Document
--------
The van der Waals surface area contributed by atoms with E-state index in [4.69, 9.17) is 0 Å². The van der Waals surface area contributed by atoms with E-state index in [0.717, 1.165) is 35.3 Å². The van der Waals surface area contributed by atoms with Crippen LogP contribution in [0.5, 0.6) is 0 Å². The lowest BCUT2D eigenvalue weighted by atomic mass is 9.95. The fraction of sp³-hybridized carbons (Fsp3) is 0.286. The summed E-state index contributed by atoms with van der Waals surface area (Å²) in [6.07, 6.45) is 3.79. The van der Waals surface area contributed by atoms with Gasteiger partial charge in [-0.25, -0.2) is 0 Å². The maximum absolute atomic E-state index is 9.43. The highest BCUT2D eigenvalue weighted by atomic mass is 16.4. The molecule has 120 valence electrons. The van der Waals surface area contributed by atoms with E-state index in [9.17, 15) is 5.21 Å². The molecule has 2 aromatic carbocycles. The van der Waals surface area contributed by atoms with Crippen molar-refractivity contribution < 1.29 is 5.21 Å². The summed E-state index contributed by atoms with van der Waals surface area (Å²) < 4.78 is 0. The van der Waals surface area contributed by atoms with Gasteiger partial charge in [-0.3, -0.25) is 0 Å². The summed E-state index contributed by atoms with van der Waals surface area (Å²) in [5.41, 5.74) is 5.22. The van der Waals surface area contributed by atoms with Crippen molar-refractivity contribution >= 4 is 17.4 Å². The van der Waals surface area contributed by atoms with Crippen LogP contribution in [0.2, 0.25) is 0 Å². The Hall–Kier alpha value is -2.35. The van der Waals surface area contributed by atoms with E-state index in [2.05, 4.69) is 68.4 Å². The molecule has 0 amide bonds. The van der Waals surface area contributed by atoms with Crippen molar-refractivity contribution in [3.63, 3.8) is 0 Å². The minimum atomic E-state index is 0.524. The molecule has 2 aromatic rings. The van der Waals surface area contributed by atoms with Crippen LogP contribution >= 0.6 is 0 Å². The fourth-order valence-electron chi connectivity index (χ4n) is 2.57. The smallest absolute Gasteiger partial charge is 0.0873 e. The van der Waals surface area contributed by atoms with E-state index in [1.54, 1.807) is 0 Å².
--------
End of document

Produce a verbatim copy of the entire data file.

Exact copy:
The van der Waals surface area contributed by atoms with E-state index in [4.69, 9.17) is 0 Å². The van der Waals surface area contributed by atoms with E-state index in [0.717, 1.165) is 35.3 Å². The van der Waals surface area contributed by atoms with Crippen LogP contribution in [0.5, 0.6) is 0 Å². The lowest BCUT2D eigenvalue weighted by atomic mass is 9.95. The fraction of sp³-hybridized carbons (Fsp3) is 0.286. The summed E-state index contributed by atoms with van der Waals surface area (Å²) in [6.07, 6.45) is 3.79. The van der Waals surface area contributed by atoms with Gasteiger partial charge in [-0.25, -0.2) is 0 Å². The maximum absolute atomic E-state index is 9.43. The highest BCUT2D eigenvalue weighted by atomic mass is 16.4. The molecule has 120 valence electrons. The van der Waals surface area contributed by atoms with E-state index in [9.17, 15) is 5.21 Å². The molecule has 2 aromatic carbocycles. The van der Waals surface area contributed by atoms with Crippen molar-refractivity contribution < 1.29 is 5.21 Å². The summed E-state index contributed by atoms with van der Waals surface area (Å²) < 4.78 is 0. The van der Waals surface area contributed by atoms with Gasteiger partial charge in [-0.3, -0.25) is 0 Å². The summed E-state index contributed by atoms with van der Waals surface area (Å²) in [5.41, 5.74) is 5.22. The van der Waals surface area contributed by atoms with Crippen molar-refractivity contribution >= 4 is 17.4 Å². The van der Waals surface area contributed by atoms with Crippen LogP contribution in [0.2, 0.25) is 0 Å². The Hall–Kier alpha value is -2.35. The van der Waals surface area contributed by atoms with E-state index in [2.05, 4.69) is 68.4 Å². The molecule has 0 amide bonds. The van der Waals surface area contributed by atoms with Crippen molar-refractivity contribution in [3.63, 3.8) is 0 Å². The minimum atomic E-state index is 0.524. The molecule has 2 aromatic rings. The van der Waals surface area contributed by atoms with Crippen LogP contribution >= 0.6 is 0 Å². The fourth-order valence-electron chi connectivity index (χ4n) is 2.57. The smallest absolute Gasteiger partial charge is 0.0873 e. The van der Waals surface area contributed by atoms with E-state index in [1.54, 1.807) is 0 Å².